The Outer Banks — a 130-mile stretch of beach towns off the North Carolina coast — offer rich historical memories (it’s home to one of the first havens for freed slaves), gorgeous stretches of beaches and accompanying towns ranging from lively areas stocked with oceanside crab shacks to remote, nature-filled spots frequented mostly by year-round residents. Plus: customizable donuts, captivating bookshops, and even a handful of beer shops you can literally drive your car straight through. (Note that we’ve limited this guide to Roanoke Island and a handful of the northern beach towns.)
When to Go
Relatively mild weather means the Outer Banks are a good beach destination year-round. There’s a high season: the summer months, particularly the last two weeks of July and the first two of August, when you’ll need a miracle to score a weekend booking anywhere.
Accommodations will be easier to find in May and September, which are known as the “newlywed and nearly dead” months (thanks to the wedding parties and empty-nesters flocking there to take advantage of lower prices and temperatures that hover around the high 70s).
Aside from a small uptick in visitors at Thanksgiving and during the last two weeks of the year, October and the winter months are the slow season. So rates drop significantly — but far fewer restaurants, shops, and services will be available. Still, temperatures typically remain in the 50s through the winter.
How to Get There, and Then Get Around
The biggest drawback to the Outer Banks is that there really isn’t an easy way to get there — you’ve just got to commit. The closest airport is Norfolk, Virginia (nonstop flights from NYC start at $259 in September), but then you have to rent a car and drive the remaining 82 scenic miles south. Or fly into Raleigh-Durham (nonstop flights start at $258), where you’ll have more airline options but a longer, 192-mile ride. We think having a car on the islands is a nonnegotiable point, but if you want to be fancy, hop a charter flight for up to five people with Outer Banks Air Charters. Leave from La Guardia or Teterboro and fly directly into Manteo on Roanoke Island ($2,150 per person). From there, Uber and Lyft are available on the Outer Banks and are your best options for getting around: There’s no public transportation, and hitchhiking is illegal. Cyclists can rent cruisers at Ocean Atlantic Rentals and can ride from Duck to Nags Head via bike paths and wide shoulders along Highway 12.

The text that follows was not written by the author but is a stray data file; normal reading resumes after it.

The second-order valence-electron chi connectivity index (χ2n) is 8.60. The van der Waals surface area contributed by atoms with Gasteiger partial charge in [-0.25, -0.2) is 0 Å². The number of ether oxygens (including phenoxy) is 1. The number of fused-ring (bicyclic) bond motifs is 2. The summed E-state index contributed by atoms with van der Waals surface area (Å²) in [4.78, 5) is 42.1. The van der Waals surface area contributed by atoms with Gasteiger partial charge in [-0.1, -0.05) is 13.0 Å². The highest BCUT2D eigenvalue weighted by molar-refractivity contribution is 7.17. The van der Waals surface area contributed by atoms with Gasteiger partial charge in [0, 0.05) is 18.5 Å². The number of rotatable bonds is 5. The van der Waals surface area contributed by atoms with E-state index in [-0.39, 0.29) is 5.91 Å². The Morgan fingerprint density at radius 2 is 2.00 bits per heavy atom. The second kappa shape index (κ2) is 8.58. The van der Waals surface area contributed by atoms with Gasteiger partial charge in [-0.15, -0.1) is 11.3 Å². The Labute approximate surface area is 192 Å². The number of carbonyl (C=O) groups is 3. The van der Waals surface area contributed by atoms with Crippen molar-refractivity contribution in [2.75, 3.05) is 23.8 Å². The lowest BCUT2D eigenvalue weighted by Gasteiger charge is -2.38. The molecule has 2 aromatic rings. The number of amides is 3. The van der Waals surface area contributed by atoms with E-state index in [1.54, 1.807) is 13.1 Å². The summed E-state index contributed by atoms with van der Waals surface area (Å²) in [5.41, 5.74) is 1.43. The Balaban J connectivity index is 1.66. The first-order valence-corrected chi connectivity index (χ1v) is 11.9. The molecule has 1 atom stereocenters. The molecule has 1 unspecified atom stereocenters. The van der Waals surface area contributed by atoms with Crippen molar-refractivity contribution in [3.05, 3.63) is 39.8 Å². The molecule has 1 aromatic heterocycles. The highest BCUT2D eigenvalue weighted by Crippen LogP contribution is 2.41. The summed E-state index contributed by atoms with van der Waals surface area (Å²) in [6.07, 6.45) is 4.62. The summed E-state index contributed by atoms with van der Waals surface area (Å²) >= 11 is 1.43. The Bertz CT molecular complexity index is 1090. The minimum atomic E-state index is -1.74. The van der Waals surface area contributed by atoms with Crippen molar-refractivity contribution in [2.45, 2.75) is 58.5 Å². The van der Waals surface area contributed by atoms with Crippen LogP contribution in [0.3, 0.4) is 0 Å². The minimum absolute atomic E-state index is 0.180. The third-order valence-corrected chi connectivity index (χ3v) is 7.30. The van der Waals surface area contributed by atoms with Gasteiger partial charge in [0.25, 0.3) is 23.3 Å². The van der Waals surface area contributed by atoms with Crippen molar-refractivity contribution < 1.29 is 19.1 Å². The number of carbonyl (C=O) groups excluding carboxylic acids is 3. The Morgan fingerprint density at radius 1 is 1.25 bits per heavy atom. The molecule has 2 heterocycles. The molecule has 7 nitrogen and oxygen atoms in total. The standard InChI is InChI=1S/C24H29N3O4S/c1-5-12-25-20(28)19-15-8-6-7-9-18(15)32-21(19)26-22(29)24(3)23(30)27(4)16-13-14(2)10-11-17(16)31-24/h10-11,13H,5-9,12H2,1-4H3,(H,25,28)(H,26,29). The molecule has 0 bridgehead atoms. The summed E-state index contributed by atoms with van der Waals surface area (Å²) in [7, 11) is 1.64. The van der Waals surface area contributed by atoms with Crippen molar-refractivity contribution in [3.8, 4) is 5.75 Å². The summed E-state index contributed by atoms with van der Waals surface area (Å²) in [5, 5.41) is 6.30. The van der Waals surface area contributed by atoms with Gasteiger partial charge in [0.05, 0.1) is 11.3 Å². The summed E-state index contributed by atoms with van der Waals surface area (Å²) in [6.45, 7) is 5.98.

Choosing a Beach
All of the northern beaches have a great mix of footpaths, wooden crossovers/piers, and public parking. There’s no overwhelming difference among the beaches themselves, but here are a few distinguishing qualities to help you choose the best one for you. Unless otherwise noted, expect plenty of public parking and restrooms.
Roanoke Island doesn’t have an actual beach, but there is a waterfront marina in Manteo and various swimming holes along the Roanoke and Croatan Sounds. If you have access to a boat (rent a kayak from Kitty Hawk Kites), take a day trip to Banana Island, a long sandbar just off the northeast corner of Roanoke Island. It’s a sweet spot for some seclusion, snorkeling, swimming, and sunbathing.
Duck is a resort town known for its great beaches, restaurants, and shopping — and for being the most pet-friendly (dogs can be off-leash). Along the Currituck Sound, you’ll see folks kayaking, Jet-Skiing, and fishing, thanks to the flat waters. On the Atlantic Ocean side to the east, the beaches are beautiful but there’s no public parking, meaning that if you aren’t staying at either a house or hotel in Duck, you won’t be able to park near the beach. (You can park for free near the town-hall building, but there’s about a half-mile walk to the beach from there.)